SI Vault
 
POINT of VIEW
John Garrity
July 17, 1995
While golfing great Tom Watson remains a hero on the course, his way of looking at the world and his penchant for speaking out have turned him into a heavy off it
Decrease font Decrease font
Enlarge font Enlarge font
July 17, 1995

Point Of View

While golfing great Tom Watson remains a hero on the course, his way of looking at the world and his penchant for speaking out have turned him into a heavy off it

View CoverRead All Articles View This Issue
1 2 3 4 5 6 7

The Kansas City C.C. dispute drew attention to Watson's family situation, which was troubled even before the Bloch nomination. Ray Watson is a recovering alcoholic who quit drinking some years ago, but his behavior in galleries reportedly became so disruptive that his son insisted he no longer attend tournaments. This was a blow to the proud father who had already distanced himself from the independent lifestyles of his other two sons.

Ray and Tom have since reconciled. Last August, Ray traveled to Tulsa to watch his son play in the PGA Championship at Southern Hills Country Club. In January, Tom and Linda met his parents in Hawaii for a 50th wedding anniversary celebration, with grandchildren Meg, 15, and Michael, 12, filling out the entourage. Tom and Ray played golf as of old—reliving, no doubt, the time when during a visit to their summer home in Wallon Lake, Mich., a 12-year-old Tom played his father in the club championship at Wallon Lake Country Club and lost on the 20th hole. "We had a great time," says Ray, "except I can't play a lick anymore."

Ridge Watson says the hometown rumor mill exaggerated his family's rift. "I think Dad was probably not wildly pleased [by Tom's resignation], but it certainly didn't change the way we behaved at family gatherings." But another close observer describes the months following the Bloch episode as "horrible, a nightmare." Neither the Watsons nor the Rubins will discuss the matter, seeing no gain in public confession.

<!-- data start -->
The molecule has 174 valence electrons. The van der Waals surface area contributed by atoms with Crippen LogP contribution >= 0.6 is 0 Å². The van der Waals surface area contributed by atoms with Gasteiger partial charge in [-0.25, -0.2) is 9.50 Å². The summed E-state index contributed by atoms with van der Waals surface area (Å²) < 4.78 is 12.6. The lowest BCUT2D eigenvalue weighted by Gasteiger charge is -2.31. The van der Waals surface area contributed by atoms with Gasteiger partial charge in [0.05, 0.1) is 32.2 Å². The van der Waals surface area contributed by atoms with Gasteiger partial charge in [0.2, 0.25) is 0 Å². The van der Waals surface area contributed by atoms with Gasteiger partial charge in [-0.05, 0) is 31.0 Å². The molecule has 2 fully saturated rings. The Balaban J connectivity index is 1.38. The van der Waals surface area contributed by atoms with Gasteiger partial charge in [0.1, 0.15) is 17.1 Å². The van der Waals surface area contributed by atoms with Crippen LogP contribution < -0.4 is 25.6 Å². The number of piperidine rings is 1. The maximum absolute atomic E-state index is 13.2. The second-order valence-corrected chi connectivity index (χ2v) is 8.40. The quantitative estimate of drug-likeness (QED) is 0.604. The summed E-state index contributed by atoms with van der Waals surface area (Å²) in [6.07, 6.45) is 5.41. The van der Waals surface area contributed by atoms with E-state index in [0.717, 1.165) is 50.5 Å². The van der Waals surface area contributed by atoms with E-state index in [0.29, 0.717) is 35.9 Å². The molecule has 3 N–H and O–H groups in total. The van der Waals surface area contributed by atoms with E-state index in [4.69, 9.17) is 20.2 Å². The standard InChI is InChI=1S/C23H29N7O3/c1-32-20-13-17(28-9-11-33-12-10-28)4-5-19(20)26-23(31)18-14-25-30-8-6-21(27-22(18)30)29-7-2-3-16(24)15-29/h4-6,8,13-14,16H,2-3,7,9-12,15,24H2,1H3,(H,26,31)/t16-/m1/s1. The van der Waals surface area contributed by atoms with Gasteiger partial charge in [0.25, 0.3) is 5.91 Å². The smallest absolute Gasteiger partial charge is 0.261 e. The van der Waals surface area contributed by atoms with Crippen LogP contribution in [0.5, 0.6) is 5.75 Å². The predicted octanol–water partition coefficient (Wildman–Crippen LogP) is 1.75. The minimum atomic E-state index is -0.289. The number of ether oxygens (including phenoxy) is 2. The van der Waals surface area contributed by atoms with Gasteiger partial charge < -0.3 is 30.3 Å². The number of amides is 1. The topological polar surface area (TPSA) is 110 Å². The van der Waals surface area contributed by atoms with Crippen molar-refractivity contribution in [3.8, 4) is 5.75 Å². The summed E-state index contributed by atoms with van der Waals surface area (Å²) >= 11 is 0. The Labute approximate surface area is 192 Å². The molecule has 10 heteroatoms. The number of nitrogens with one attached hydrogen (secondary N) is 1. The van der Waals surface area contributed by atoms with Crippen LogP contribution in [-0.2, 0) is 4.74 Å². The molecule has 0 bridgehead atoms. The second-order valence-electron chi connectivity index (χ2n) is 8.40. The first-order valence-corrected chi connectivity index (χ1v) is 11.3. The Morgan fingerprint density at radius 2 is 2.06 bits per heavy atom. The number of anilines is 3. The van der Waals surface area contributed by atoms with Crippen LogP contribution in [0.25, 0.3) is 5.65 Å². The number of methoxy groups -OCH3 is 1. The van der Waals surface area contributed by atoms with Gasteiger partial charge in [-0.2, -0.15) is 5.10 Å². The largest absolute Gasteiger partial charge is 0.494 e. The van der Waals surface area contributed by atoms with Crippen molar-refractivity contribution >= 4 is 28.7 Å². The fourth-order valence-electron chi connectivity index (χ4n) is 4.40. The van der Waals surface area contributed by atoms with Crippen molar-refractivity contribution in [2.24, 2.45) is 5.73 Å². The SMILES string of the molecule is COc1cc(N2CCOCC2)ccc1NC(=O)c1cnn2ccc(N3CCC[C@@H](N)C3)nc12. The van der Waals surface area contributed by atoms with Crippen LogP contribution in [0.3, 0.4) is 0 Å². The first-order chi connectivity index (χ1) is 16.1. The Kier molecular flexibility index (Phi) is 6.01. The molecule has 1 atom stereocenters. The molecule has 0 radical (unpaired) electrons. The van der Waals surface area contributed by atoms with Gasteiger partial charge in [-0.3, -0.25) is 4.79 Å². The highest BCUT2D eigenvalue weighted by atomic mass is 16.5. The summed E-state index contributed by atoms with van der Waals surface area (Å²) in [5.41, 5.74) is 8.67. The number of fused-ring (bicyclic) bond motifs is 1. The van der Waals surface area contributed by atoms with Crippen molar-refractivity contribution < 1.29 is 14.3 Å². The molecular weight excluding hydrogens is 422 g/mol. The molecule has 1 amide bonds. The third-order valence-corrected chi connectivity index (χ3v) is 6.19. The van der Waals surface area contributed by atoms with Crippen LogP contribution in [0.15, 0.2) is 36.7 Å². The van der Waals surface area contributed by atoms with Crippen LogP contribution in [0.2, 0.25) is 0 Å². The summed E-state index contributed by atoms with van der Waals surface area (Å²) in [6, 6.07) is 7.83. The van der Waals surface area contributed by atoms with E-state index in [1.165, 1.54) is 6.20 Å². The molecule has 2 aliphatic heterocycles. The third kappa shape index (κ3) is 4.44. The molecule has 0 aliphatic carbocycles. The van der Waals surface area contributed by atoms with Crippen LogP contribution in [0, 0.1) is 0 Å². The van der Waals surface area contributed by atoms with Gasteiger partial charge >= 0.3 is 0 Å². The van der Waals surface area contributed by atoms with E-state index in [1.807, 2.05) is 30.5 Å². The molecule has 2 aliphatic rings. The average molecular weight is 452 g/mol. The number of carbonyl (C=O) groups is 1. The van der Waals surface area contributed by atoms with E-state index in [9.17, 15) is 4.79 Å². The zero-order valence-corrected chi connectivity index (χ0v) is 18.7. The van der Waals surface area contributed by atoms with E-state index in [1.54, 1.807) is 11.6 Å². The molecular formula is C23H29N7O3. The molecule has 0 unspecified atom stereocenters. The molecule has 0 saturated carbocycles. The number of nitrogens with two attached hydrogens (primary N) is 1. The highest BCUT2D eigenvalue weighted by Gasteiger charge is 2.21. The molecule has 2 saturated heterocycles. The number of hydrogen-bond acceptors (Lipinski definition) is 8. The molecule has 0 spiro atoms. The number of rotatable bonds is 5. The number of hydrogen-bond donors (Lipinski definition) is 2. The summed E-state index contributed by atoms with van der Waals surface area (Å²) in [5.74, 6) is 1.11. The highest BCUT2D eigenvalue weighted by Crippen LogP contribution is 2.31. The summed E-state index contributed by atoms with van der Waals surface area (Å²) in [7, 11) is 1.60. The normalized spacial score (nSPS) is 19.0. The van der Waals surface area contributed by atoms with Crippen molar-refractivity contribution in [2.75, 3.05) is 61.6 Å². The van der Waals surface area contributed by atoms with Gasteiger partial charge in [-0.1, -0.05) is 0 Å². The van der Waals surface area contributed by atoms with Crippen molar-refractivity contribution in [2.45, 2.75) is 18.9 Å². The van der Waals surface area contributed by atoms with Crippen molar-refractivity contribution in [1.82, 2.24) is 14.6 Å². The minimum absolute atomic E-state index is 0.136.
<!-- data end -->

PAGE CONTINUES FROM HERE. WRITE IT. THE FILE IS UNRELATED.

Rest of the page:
Meanwhile, changes in the club's membership policies—Bloch and other minority members were ultimately admitted—opened the door for Watson to return. When he did so, it was without fanfare. "We think it's time for healing," he says. Previously, he had discounted the possibility of rejoining, saying, "It would revive the publicity."

And publicity is something he has had more than enough of. Watson seems only to have to open his mouth or uncap his pen, and controversy follows. "It's getting old," Watson says. "Linda says, 'Keep your mouth shut. You don't open your mouth, your feet can never get in it.' "

So yes, Watson continues to take his punishment. If at times he seems to be frozen in his follow-through, it's because he must watch life's every shot find fairway or hazard, depending on the judgment that he has displayed.

"I don't make excuses," Watson says. "I just think society is so excuse-oriented, it's not my fault. It's not my fault!' "

He shakes his head. "You make excuses, you're not fooling anybody. That's what I learned playing with my dad," he says. "If I hit a shot that ended up close to the hole and didn't hit it solid, Dad would say, 'You hit it off the toe' or 'You hit it fat.' There was no getting away with excuses, so I never made any.

"That's what I love about the game of golf. It's yours. It's yours." A thin smile visits Watson's face, as some imagined shot clears all obstacles and rolls toward the flagstick.

"It's nobody else's," he says. "It's yours."

1 2 3 4 5 6 7